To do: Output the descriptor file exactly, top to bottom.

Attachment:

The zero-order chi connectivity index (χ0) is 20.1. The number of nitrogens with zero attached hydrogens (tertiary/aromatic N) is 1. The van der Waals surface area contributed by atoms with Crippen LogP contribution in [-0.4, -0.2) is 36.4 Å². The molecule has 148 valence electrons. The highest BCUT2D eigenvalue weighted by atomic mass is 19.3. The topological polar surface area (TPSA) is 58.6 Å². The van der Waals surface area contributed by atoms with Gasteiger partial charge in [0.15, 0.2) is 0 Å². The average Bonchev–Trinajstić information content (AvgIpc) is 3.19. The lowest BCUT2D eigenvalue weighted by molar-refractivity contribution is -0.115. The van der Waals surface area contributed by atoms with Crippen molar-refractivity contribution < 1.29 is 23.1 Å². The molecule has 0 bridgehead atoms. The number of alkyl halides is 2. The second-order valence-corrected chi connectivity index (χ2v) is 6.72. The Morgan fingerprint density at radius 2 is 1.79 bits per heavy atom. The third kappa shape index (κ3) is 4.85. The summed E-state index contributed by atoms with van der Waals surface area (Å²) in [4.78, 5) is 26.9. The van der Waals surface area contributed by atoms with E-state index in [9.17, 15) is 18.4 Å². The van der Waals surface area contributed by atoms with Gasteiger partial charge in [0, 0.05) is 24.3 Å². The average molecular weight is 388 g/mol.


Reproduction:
The zero-order chi connectivity index (χ0) is 20.1. The number of nitrogens with zero attached hydrogens (tertiary/aromatic N) is 1. The van der Waals surface area contributed by atoms with Crippen LogP contribution in [-0.4, -0.2) is 36.4 Å². The molecule has 148 valence electrons. The highest BCUT2D eigenvalue weighted by atomic mass is 19.3. The topological polar surface area (TPSA) is 58.6 Å². The van der Waals surface area contributed by atoms with Gasteiger partial charge in [0.15, 0.2) is 0 Å². The average Bonchev–Trinajstić information content (AvgIpc) is 3.19. The lowest BCUT2D eigenvalue weighted by molar-refractivity contribution is -0.115. The van der Waals surface area contributed by atoms with Crippen molar-refractivity contribution < 1.29 is 23.1 Å². The molecule has 0 bridgehead atoms. The number of alkyl halides is 2. The second-order valence-corrected chi connectivity index (χ2v) is 6.72. The Morgan fingerprint density at radius 2 is 1.79 bits per heavy atom. The third kappa shape index (κ3) is 4.85. The summed E-state index contributed by atoms with van der Waals surface area (Å²) in [4.78, 5) is 26.9. The van der Waals surface area contributed by atoms with E-state index in [9.17, 15) is 18.4 Å². The van der Waals surface area contributed by atoms with Gasteiger partial charge in [0, 0.05) is 24.3 Å². The average molecular weight is 388 g/mol.